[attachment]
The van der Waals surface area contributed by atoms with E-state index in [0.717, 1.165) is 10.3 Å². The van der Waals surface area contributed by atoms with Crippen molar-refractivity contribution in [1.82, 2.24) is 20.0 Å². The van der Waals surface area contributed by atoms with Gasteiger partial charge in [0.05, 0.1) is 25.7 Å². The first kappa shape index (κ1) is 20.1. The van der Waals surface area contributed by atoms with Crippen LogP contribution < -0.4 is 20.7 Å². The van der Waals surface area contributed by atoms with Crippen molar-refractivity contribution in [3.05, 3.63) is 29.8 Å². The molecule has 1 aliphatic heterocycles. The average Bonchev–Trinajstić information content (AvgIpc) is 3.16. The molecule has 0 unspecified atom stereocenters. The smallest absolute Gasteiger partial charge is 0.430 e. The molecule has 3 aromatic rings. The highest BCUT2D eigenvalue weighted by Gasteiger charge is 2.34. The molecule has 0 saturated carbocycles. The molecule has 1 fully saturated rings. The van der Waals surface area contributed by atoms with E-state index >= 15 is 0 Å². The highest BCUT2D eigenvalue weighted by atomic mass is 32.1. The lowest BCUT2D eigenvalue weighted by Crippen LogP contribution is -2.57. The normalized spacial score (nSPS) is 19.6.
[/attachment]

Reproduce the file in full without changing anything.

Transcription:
The van der Waals surface area contributed by atoms with E-state index in [0.717, 1.165) is 10.3 Å². The van der Waals surface area contributed by atoms with Crippen molar-refractivity contribution in [1.82, 2.24) is 20.0 Å². The van der Waals surface area contributed by atoms with Gasteiger partial charge in [0.05, 0.1) is 25.7 Å². The first kappa shape index (κ1) is 20.1. The van der Waals surface area contributed by atoms with Crippen LogP contribution < -0.4 is 20.7 Å². The van der Waals surface area contributed by atoms with Crippen molar-refractivity contribution in [3.05, 3.63) is 29.8 Å². The molecule has 1 aliphatic heterocycles. The average Bonchev–Trinajstić information content (AvgIpc) is 3.16. The molecule has 0 unspecified atom stereocenters. The smallest absolute Gasteiger partial charge is 0.430 e. The molecule has 3 aromatic rings. The highest BCUT2D eigenvalue weighted by Gasteiger charge is 2.34. The molecule has 0 saturated carbocycles. The molecule has 1 fully saturated rings. The van der Waals surface area contributed by atoms with E-state index >= 15 is 0 Å². The highest BCUT2D eigenvalue weighted by atomic mass is 32.1. The lowest BCUT2D eigenvalue weighted by Crippen LogP contribution is -2.57. The normalized spacial score (nSPS) is 19.6.